VIDEO: Henna tattoos, hair braids and international food at iFest
Mehndi henna art, hair braiding, foods from around the world and live music brought Webster University students together to celebrate international diversity at this year’s iFest.
Video by Kristen Schubert
Cora McNeese walked up to the Mehndi henna art booth at iFest and asked the henna artist to draw something wild. Jess Moslander tried unfamiliar food from Ecuador. Both students experienced the diversity at Webster and engaged in the unique cultural booths at iFest. The event was hosted by the Multicultural Center and International Student Affairs (MCISA).
A purposeful stain
Mehndi henna is a type of skin decoration similar to a tattoo. Henna is not permanent or inserted underneath the skin. It is a stain on the outer layer of skin that lasts for about two weeks.
Countries like India, Pakistan and Bangladesh use Mehndi henna during special occasions like weddings and festivals. Henna art is also known for its use in religious or ritualistic ceremonies.
“It gets really cold at first, but after awhile it like flattens out and dries and it flakes,” McNeese said.
A new taste
Jess Moslander is a resident assistant (RA) at Webster University. Her residents are mostly international students. She’s heard a lot about the event and wanted to experience iFest for the first time.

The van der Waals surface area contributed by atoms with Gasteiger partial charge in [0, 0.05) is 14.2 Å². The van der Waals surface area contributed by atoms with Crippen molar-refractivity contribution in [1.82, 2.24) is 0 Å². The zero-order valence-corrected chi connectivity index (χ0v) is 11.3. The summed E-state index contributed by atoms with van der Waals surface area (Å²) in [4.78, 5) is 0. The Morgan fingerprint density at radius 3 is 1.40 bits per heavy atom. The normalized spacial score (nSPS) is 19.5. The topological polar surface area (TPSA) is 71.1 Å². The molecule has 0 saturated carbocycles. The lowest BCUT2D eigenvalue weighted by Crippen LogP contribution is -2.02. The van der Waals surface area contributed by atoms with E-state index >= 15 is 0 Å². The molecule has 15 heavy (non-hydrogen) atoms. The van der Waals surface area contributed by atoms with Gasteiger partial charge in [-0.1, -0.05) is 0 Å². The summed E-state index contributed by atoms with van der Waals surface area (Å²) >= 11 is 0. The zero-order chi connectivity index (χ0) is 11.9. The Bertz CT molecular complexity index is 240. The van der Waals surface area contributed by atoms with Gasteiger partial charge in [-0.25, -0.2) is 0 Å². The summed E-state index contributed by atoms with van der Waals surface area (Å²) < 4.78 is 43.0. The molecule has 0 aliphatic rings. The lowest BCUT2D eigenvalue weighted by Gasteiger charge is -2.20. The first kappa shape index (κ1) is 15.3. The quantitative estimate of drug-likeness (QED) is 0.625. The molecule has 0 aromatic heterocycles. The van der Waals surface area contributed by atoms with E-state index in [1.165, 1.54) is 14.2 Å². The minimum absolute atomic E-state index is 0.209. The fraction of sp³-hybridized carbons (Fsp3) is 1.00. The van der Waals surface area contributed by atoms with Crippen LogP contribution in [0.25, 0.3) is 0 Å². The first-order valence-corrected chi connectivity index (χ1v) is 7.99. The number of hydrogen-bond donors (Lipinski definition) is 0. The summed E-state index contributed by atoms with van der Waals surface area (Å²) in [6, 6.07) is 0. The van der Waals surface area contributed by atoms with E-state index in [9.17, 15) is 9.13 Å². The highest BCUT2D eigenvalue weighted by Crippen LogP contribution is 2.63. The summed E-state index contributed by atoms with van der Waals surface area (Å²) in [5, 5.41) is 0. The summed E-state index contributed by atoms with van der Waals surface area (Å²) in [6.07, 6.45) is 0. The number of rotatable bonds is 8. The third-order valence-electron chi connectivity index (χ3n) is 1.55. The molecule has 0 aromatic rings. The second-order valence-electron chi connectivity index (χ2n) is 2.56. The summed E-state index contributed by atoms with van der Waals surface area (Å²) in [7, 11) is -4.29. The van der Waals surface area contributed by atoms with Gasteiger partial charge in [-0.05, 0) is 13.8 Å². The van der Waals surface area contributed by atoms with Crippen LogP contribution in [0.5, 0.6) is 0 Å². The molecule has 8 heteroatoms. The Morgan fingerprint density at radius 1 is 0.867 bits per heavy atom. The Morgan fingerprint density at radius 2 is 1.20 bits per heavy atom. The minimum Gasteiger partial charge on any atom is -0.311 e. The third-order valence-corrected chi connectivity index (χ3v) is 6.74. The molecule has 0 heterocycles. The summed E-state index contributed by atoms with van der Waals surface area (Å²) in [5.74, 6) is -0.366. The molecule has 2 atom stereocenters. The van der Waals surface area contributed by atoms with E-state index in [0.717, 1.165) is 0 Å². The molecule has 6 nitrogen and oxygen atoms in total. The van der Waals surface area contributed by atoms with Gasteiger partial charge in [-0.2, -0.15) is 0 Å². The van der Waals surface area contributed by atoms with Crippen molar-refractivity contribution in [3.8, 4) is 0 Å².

Moslander said she’s interested in learning about other cultures. Moslander visited Ecuador’s culture booth at iFest. Although Moslander admits she is not familiar with Ecuador’s culture, she said she enjoyed its food.
“I like the food, how it tastes. A lot of different cultures have spicier food,” Moslander said.
A Unique University Experience
Moslander said she grew up in an environment where everyone looks the same and admits she enjoys the international diversity at Webster.
She appreciates the unique cultures at Webster, including students who speak different languages.
“It’s just a new experience everyday for me,” Moslander said.
McNeese also appreciates the diversity at Webster University.
Her “adopted aunt” Zahara came to the United States from Pakistan. McNeese finds Zahara’s Islamic culture interesting.
She once took part in an Islamic prayer with Zahara.
Muslims use “prayer rugs” during their rituals. Muslims are not required to worship with prayer rugs, but the rugs ensure the cleanliness of the prayer place and isolate an area to concentrate.
McNeese also mentioned the top of the rug always faces East, which is the direction of Mecca in Saudi Arabia. Mecca is the Islamic center for prayer. Worshippers are required to know what direction Mecca is from their prayer place.
MCISA Assistant Director Bethany Keller said Webster University values global citizenship, and for that reason she believes iFest one of Webster’s most important events.
“This event truly brings all students together from diverse backgrounds, highlighting the value of diversity here at our campus and allowing our students to share with each other their diverse heritage.”
Keller said even students who don’t know someone of a different ethnicity can find similarities with other cultures at iFest.
“If you don’t know anybody or you’re looking to meet new friends, coming to each booth, asking questions about where students are from, things that you can do in your travels,” Keller said. “These are all ways to peak your curiosity to learn more about the world around you and also, in turn, really make some new friends.”